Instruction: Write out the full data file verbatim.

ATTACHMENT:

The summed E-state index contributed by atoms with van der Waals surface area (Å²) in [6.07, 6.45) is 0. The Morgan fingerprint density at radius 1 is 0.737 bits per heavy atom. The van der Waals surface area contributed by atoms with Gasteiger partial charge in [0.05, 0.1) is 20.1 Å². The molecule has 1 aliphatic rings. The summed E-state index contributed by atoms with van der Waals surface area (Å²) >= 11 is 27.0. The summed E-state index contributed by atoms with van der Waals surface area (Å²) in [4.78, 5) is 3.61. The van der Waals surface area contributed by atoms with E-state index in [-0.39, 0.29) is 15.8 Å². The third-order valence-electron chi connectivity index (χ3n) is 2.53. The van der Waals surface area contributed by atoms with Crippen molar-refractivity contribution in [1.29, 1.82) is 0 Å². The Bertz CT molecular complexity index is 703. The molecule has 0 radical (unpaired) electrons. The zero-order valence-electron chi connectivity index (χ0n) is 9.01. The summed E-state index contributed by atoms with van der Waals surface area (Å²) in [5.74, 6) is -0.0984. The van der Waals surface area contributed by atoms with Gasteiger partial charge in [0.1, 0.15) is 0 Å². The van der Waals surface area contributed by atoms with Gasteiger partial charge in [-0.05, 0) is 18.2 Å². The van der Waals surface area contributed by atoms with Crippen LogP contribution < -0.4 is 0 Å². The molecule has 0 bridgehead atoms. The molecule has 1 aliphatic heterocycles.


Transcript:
The summed E-state index contributed by atoms with van der Waals surface area (Å²) in [6.07, 6.45) is 0. The Morgan fingerprint density at radius 1 is 0.737 bits per heavy atom. The van der Waals surface area contributed by atoms with Gasteiger partial charge in [0.05, 0.1) is 20.1 Å². The molecule has 1 aliphatic rings. The summed E-state index contributed by atoms with van der Waals surface area (Å²) >= 11 is 27.0. The summed E-state index contributed by atoms with van der Waals surface area (Å²) in [4.78, 5) is 3.61. The van der Waals surface area contributed by atoms with E-state index in [-0.39, 0.29) is 15.8 Å². The third-order valence-electron chi connectivity index (χ3n) is 2.53. The van der Waals surface area contributed by atoms with Crippen molar-refractivity contribution in [1.29, 1.82) is 0 Å². The Bertz CT molecular complexity index is 703. The molecule has 0 radical (unpaired) electrons. The zero-order valence-electron chi connectivity index (χ0n) is 9.01. The summed E-state index contributed by atoms with van der Waals surface area (Å²) in [5.74, 6) is -0.0984. The van der Waals surface area contributed by atoms with Gasteiger partial charge in [0.1, 0.15) is 0 Å². The van der Waals surface area contributed by atoms with Gasteiger partial charge in [-0.05, 0) is 18.2 Å². The van der Waals surface area contributed by atoms with Crippen LogP contribution < -0.4 is 0 Å². The molecule has 0 bridgehead atoms. The molecule has 1 aliphatic heterocycles.